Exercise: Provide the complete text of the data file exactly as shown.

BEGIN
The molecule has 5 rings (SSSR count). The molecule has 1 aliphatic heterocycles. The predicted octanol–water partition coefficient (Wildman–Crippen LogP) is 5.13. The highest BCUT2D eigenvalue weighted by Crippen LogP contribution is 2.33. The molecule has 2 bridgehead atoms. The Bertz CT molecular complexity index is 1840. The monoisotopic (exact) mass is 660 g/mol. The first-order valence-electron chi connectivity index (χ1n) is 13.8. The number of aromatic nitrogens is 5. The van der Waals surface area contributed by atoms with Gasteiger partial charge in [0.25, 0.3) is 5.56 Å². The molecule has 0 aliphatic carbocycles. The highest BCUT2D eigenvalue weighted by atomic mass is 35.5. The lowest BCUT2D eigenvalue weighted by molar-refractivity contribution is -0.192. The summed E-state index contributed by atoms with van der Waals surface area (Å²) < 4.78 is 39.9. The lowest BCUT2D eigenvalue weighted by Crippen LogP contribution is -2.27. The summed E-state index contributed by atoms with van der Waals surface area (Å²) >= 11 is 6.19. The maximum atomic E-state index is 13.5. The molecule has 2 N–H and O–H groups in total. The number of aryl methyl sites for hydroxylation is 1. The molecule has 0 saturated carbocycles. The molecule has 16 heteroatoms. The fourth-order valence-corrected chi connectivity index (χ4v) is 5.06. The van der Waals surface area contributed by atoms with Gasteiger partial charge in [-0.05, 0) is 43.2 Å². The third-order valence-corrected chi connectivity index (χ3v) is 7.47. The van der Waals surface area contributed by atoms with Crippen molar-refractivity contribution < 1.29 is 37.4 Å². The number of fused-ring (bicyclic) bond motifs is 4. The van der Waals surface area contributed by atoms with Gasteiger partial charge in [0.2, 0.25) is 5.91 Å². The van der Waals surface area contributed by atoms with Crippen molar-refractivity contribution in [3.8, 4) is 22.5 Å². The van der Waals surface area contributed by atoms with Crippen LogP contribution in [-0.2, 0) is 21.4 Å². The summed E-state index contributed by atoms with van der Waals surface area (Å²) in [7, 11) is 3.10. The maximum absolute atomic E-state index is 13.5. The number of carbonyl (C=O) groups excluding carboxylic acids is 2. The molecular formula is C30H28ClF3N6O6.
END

The molecule has 5 rings (SSSR count). The molecule has 1 aliphatic heterocycles. The predicted octanol–water partition coefficient (Wildman–Crippen LogP) is 5.13. The highest BCUT2D eigenvalue weighted by Crippen LogP contribution is 2.33. The molecule has 2 bridgehead atoms. The Bertz CT molecular complexity index is 1840. The monoisotopic (exact) mass is 660 g/mol. The first-order valence-electron chi connectivity index (χ1n) is 13.8. The number of aromatic nitrogens is 5. The van der Waals surface area contributed by atoms with Gasteiger partial charge in [0.25, 0.3) is 5.56 Å². The molecule has 0 aliphatic carbocycles. The highest BCUT2D eigenvalue weighted by atomic mass is 35.5. The lowest BCUT2D eigenvalue weighted by molar-refractivity contribution is -0.192. The summed E-state index contributed by atoms with van der Waals surface area (Å²) < 4.78 is 39.9. The lowest BCUT2D eigenvalue weighted by Crippen LogP contribution is -2.27. The summed E-state index contributed by atoms with van der Waals surface area (Å²) >= 11 is 6.19. The maximum atomic E-state index is 13.5. The molecule has 2 N–H and O–H groups in total. The number of aryl methyl sites for hydroxylation is 1. The molecule has 0 saturated carbocycles. The molecule has 16 heteroatoms. The fourth-order valence-corrected chi connectivity index (χ4v) is 5.06. The van der Waals surface area contributed by atoms with Gasteiger partial charge in [-0.05, 0) is 43.2 Å². The third-order valence-corrected chi connectivity index (χ3v) is 7.47. The van der Waals surface area contributed by atoms with Crippen molar-refractivity contribution < 1.29 is 37.4 Å². The number of fused-ring (bicyclic) bond motifs is 4. The van der Waals surface area contributed by atoms with Gasteiger partial charge in [0.2, 0.25) is 5.91 Å². The van der Waals surface area contributed by atoms with Crippen molar-refractivity contribution in [3.8, 4) is 22.5 Å². The van der Waals surface area contributed by atoms with Crippen LogP contribution in [-0.2, 0) is 21.4 Å². The summed E-state index contributed by atoms with van der Waals surface area (Å²) in [7, 11) is 3.10. The maximum absolute atomic E-state index is 13.5. The number of carbonyl (C=O) groups excluding carboxylic acids is 2. The molecular formula is C30H28ClF3N6O6.